Indignation, Peter, and #WDJTUTD

The other day, I got an invitation to sit in on a conference call with some members of an evangelical association. The topic is concern about new legislation being brought in by the government. I’m going to guess that it involves restricting what churches and preachers can do in certain situations and will be declared “another assault on Christianity”.

Excuse me, but dozens of people getting their heads chopped off for being Christian is an “assault on Christianity”; certainly the report by the Bishop of Truro for the then UK Foreign Secretary spells out atrocities around the world that are far worse than what we see in North America; in fact, any “freedom of expression” issues in North America didn’t even move the needle in that report.

Being aware of such legislation is valuable, because, like finding out about symptoms of an illness, we then know what to pray about. But we have to remember that we followers of Jesus are a different breed. We are expected to preach the Gospel, whether it’s legal or not, and when someone threatens us for it, keep pointing people towards God, and not our own “victim status”.

And when [the Captain and officers] had brought [the apostles], they set them before the Council. And the high priest asked them,

saying, “Did we not strictly command you not to teach in this name? And look: you have filled Jerusalem with your doctrine, and intend to bring this Man’s blood on us!”

But Peter and the other apostles answered and said, “We ought to obey God rather than men.”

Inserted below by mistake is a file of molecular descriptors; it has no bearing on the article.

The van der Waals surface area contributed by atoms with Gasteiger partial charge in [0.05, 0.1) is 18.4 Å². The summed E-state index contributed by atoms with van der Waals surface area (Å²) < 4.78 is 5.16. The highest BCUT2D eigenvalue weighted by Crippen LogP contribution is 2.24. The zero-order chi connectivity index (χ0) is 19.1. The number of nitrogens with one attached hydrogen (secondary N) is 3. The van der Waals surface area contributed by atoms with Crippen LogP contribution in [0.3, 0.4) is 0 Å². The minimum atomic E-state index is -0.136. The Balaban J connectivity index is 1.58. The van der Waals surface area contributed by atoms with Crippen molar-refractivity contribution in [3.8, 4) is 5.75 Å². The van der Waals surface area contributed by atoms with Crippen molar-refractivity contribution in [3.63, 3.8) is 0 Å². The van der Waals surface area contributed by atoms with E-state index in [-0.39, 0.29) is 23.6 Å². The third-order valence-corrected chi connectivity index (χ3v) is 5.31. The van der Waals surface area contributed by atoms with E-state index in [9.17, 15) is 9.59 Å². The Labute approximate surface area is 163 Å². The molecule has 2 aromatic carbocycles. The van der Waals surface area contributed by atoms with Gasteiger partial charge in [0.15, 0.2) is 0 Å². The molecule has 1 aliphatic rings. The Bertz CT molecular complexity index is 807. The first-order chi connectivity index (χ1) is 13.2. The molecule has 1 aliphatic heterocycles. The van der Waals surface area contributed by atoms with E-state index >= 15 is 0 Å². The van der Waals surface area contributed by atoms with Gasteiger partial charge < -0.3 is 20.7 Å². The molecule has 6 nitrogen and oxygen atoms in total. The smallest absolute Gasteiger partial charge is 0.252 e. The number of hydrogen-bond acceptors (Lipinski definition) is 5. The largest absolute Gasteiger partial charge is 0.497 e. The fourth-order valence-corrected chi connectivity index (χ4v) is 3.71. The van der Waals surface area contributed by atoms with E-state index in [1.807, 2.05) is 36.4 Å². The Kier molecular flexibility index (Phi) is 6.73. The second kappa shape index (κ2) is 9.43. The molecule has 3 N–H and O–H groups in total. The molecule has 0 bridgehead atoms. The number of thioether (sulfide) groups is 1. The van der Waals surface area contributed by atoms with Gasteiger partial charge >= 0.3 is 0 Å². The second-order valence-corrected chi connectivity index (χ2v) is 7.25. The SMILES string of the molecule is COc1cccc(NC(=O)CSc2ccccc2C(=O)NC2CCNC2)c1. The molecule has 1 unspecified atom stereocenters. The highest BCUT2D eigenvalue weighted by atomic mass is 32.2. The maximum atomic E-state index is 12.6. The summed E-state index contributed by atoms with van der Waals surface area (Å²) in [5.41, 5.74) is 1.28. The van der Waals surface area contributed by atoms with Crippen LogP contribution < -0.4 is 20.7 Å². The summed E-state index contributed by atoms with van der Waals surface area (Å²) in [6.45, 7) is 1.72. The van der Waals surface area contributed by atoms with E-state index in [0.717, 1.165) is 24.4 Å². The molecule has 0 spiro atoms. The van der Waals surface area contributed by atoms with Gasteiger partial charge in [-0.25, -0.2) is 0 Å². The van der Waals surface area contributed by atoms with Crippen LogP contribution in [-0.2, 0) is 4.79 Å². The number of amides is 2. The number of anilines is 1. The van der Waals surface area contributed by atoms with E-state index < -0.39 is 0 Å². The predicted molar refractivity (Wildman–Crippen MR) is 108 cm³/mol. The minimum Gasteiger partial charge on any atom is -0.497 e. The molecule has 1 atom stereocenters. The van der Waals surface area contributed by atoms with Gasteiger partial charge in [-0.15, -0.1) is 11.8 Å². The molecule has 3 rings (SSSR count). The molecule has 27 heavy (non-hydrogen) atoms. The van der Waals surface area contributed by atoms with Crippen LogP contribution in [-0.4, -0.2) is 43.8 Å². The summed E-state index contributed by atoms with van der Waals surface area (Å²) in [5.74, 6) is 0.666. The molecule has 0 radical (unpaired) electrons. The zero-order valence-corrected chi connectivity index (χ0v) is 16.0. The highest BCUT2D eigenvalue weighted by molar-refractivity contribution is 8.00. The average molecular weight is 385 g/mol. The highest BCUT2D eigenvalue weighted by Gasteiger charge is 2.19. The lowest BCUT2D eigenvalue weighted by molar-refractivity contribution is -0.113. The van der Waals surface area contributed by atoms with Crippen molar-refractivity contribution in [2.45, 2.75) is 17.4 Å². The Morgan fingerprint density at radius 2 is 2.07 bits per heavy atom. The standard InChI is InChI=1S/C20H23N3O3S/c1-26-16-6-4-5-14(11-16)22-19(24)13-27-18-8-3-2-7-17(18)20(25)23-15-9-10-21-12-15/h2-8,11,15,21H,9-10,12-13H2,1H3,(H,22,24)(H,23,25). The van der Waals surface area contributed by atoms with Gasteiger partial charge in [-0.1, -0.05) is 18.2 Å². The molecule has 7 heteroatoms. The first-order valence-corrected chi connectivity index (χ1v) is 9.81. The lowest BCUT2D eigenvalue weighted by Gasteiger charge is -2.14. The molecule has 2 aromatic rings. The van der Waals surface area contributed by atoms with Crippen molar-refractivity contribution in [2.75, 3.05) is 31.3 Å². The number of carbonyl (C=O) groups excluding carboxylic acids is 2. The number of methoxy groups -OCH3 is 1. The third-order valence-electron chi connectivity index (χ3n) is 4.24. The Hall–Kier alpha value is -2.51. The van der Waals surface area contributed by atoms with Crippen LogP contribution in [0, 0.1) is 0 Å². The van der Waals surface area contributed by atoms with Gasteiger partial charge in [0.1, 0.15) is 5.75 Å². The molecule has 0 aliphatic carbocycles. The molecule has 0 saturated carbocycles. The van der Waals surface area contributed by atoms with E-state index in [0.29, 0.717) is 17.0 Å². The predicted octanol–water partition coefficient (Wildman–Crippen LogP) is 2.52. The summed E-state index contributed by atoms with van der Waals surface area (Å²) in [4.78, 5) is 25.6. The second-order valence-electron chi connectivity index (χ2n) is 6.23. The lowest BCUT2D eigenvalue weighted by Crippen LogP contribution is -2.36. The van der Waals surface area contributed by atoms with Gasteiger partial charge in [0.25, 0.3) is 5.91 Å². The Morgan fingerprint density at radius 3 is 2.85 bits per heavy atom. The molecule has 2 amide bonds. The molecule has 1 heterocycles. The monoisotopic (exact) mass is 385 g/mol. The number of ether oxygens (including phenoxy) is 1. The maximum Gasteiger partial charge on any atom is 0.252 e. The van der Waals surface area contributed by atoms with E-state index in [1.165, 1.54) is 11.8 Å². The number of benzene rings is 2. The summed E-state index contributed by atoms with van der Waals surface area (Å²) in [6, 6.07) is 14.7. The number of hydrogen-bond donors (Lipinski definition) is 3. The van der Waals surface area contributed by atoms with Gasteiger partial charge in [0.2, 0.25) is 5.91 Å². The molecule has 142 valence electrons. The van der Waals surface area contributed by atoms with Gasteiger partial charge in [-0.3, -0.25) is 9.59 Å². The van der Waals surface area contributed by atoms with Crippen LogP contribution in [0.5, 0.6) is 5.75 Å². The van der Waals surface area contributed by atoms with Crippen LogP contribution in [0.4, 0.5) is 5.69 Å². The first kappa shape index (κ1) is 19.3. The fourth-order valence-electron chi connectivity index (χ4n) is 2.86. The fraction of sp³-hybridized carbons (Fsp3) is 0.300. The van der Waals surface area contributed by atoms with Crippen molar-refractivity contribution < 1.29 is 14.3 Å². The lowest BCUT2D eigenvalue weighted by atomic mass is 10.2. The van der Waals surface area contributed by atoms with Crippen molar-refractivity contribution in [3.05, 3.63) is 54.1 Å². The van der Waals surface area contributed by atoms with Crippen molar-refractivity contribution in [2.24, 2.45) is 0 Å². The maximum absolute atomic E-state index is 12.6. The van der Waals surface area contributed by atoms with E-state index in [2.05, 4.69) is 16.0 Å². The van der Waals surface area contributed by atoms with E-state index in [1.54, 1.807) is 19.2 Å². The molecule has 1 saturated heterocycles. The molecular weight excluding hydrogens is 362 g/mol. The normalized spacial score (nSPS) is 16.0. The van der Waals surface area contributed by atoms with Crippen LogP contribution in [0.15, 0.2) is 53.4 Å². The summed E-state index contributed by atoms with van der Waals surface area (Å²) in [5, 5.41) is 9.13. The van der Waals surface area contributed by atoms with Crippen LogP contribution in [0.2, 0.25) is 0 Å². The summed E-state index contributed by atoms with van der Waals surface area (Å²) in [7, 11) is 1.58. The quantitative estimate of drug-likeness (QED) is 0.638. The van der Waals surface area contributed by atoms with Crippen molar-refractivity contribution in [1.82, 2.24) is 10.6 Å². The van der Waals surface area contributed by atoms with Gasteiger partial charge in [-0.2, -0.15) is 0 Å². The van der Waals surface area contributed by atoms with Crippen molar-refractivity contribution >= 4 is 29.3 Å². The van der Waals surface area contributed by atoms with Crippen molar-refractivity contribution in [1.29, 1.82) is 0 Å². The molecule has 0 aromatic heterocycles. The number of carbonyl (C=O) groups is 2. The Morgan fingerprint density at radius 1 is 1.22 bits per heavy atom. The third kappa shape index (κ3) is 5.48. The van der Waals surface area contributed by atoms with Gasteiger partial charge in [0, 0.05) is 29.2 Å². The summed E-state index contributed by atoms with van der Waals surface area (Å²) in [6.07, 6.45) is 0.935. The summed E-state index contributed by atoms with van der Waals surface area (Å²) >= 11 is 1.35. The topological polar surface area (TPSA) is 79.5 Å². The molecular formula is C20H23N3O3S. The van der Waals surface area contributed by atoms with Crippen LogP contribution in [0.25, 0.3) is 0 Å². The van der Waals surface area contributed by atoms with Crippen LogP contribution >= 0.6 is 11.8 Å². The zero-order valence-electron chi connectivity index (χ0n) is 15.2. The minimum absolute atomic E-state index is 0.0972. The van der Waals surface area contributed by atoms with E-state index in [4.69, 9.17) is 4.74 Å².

— Acts 5:27-29

And the apostles were willing to go to jail, be beaten or executed, rather than stop preaching the Gospel. And what were they preaching, after all? Were they naming sins and condemning people? No: they preached that Jesus came to earth “to give repentance to Israel and forgiveness of sins.” (Acts 5:31)

Recall Peter’s sermon, which I talked about yesterday: it was all about the new hope in Christ — not the degradation of the world. It was about God fulfilling His promise of sending a Savior — not about sins that made us need to have a Savior. That message brought 3,000 souls to Christ in one day, and more and more as the days progressed.

That should tell us something. Rather than cry out, “Help! I’m being suppressed!”, let our example and our words of peace be incontrovertible. It’s no crime to spread good news, even if it’s made a crime to believe and to declare that some things are an offence to God; if we’re as effective as Peter was in proclaiming Jesus, those “offences” won’t have a chance.

Here’s a challenge for you: is protesting “restrictive” laws or declaring something is an offence to God a way of deflecting attention from the fact that we’ve fallen down on the job we’re supposed to be doing?

#WDJTUTD = What Did Jesus Tell Us To Do?

He told us to spread the Good News, to heal people, to demonstrate the power of the Holy Spirit and show the love that God has for all of us. He didn’t tell us to protest and complain “This is so not fair!” As Jesus Followers, we’re part of a counter-culture that’s been around ever since Calvary. It’s what makes us different.

The Pharisee Gamaliel advised his colleagues that if the doctrine Peter and the Apostles preached was really nothing, then it would wither and die within a generation; but if it was of God, it would not go away, and they would be putting themselves in a very awkward position by opposing it.

Let’s remember that. If we stick to our “playbook” and not get distracted by the things the enemy wants us to fuss about, we’ll see more people come to Jesus. And that, after all, is the name of the game.